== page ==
How to Finance a Land Purchase

How to Finance a Land Purchase
Carefully calculate the costs of building on the land your finance.

Step 1

Plan ahead for building or improving the land, as the land's intended use factors into your ability to gain financing. For example, know whether you can use the land to build a single-family home, multiple units, or build a home and work the land for farming and business purposes. Ensure that you can legally use the land by checking property lines, parcel dimensions, easements and title restrictions. Also, check with the municipality's zoning authority to ensure you can build according to your plan. You may need to have the zoning changed if the area is not zoned for development.

Step 2

Seek financing based on the type of land and its intended use. Raw or unimproved land lacks sewers, utilities, street access and structures, making it the most difficult type of land purchase to finance, according to Don Taylor of Bankrate. As with improved land that includes a home, you pay annual real estate taxes on raw land. Loans for raw, unimproved land are often treated as commercial loans, which makes a difference in the length of your repayment terms and how the lender calculates interest payments.

Step 3

Tap into a current home's equity or seek financing through a specialized lender to finance a land purchase. If you have sufficient equity in real estate you already own, you can use a home equity line of credit, a home equity loan or proceeds from a cash-out refinance to help with the land-purchase loan. Your additional contribution can offset the closing costs, lower your interest rate or otherwise help you obtain the best loan for your plans. Low-income buyers seeking rural land to develop can apply for a Department of Agriculture, or USDA, loan. The USDA's Farm Service Agency can finance buyers that plan to farm or build in designated rural areas. Borrowers must meet income restrictions and must be ineligible for financing through traditional lenders.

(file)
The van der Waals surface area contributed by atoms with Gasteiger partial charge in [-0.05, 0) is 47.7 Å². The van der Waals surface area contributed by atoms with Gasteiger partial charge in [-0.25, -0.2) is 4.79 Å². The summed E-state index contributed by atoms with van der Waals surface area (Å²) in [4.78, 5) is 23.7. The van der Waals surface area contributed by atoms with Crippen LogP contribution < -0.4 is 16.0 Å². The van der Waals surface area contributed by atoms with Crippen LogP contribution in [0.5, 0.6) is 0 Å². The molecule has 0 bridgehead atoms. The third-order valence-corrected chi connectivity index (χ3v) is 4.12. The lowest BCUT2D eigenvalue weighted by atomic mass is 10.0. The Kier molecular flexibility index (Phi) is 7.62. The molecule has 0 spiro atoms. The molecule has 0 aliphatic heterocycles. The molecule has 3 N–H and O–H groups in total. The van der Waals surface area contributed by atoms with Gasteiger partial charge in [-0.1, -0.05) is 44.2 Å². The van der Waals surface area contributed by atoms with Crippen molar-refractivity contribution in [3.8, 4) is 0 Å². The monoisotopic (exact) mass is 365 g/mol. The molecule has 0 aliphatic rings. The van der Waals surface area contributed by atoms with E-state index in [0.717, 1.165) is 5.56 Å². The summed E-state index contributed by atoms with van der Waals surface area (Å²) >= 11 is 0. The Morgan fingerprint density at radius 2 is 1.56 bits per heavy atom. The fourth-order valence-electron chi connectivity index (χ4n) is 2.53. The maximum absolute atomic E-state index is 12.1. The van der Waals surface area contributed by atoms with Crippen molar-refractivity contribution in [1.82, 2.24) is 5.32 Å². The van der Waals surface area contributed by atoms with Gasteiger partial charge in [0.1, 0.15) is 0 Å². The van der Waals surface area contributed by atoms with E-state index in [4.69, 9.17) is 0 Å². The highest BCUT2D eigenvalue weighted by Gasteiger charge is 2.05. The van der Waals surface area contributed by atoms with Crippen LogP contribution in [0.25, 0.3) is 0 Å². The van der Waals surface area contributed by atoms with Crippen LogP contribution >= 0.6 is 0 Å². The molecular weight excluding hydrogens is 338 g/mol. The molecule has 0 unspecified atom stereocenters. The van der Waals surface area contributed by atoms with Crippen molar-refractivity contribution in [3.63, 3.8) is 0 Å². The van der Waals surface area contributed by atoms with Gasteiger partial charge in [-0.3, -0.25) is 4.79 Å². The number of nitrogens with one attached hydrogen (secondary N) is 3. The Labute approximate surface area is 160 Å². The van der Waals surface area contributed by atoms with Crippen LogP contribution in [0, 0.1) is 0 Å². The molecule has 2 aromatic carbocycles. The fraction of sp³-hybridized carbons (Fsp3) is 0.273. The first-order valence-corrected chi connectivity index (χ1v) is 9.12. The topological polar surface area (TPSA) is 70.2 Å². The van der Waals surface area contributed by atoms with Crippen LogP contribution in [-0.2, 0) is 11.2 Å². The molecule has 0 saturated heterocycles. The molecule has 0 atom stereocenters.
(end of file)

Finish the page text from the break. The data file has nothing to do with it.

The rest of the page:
Step 4

Pass the underwriting approval process for a land loan. The land underwriting process takes more time and paperwork on both the lender's side and your end. Underwriters review the same items needed for a regular home purchase, such as a title report and appraisal evaluation but they also require more specific reports and documentation. For example, they may require land surveys, rather than the plat maps used for traditional home lending.